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California Appeals Court Hears Arguments In High-Stakes Teacher Tenure Case

Andrew Nixon / Capital Public Radio

Andrew Nixon / Capital Public Radio

A California appeals court has heard oral arguments in a high-stakes legal battle over the state’s teacher tenure, seniority and dismissal laws.

At issue is whether those laws disproportionately – and unconstitutionally – harm low-income and minority students.

A lower court’s ruling was an emphatic “yes.” What the appeals court might do is unclear: Each side is expressing confidence.

Plaintiffs’ attorney Ted Boutrous says the unions’ arguments failed to reach the high legal hurdle created by the lower court ruling.

”They have a mountain to climb, and they didn’t come close to climbing it and getting it overturned,” Boutrous says. “It was based on an overwhelming amount of expert, factual evidence, so it was very interesting to see them just rearguing their pathetic factual arguments.”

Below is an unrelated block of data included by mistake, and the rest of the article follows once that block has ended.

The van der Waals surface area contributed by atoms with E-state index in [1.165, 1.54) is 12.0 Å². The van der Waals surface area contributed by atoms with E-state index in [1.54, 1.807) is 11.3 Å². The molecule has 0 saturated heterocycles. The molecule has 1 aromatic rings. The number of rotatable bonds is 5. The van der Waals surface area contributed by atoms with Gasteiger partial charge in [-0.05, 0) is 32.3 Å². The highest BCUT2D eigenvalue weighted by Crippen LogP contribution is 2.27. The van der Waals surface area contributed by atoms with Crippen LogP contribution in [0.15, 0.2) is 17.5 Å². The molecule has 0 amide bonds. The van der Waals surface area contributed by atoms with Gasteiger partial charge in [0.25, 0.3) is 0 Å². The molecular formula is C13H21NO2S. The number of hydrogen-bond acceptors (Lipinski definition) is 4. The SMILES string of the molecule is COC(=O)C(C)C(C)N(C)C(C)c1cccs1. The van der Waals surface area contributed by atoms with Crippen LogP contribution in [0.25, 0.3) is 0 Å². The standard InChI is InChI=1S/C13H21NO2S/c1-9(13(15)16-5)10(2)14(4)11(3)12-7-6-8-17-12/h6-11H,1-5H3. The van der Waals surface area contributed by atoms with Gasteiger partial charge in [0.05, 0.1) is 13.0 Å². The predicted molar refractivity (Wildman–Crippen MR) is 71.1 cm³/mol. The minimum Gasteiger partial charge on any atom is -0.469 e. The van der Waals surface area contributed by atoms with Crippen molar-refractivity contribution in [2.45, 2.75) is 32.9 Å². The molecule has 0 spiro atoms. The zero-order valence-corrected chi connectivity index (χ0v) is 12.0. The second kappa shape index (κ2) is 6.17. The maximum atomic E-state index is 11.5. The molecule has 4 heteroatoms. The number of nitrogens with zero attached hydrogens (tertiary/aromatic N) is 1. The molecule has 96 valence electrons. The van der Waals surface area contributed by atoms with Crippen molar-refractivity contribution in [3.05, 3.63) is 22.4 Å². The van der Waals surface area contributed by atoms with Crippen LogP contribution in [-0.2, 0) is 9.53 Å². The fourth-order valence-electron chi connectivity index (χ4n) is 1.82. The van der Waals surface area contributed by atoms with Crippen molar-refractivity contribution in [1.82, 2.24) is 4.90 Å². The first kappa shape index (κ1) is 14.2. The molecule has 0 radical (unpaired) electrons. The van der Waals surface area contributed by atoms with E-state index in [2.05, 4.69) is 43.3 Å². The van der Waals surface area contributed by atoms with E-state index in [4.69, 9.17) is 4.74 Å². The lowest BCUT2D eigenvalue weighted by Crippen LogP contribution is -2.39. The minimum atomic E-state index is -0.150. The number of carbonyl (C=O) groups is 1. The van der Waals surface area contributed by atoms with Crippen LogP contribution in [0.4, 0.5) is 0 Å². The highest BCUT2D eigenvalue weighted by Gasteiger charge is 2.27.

But attorney Michael Rubin, who represents the unions, says the lower court overreached.

“To our relief and satisfaction today, the three justices in the court of appeal clearly seem to recognize that and seem poised to reverse the trial judge and  to reinstate the statutes,” Rubin says, adding: “We are very confident after the oral argument that we will prevail.”

The ruling must come within 90 days and will likely be appealed to the California Supreme Court.

Ben Adler

Capitol Bureau Chief

Capitol Bureau Chief Ben Adler first became a public radio listener in the car on his way to preschool – though not necessarily by choice. Now, he leads Capital Public Radio’s state Capitol coverage, which airs on NPR stations across California.  Read Full Bio 

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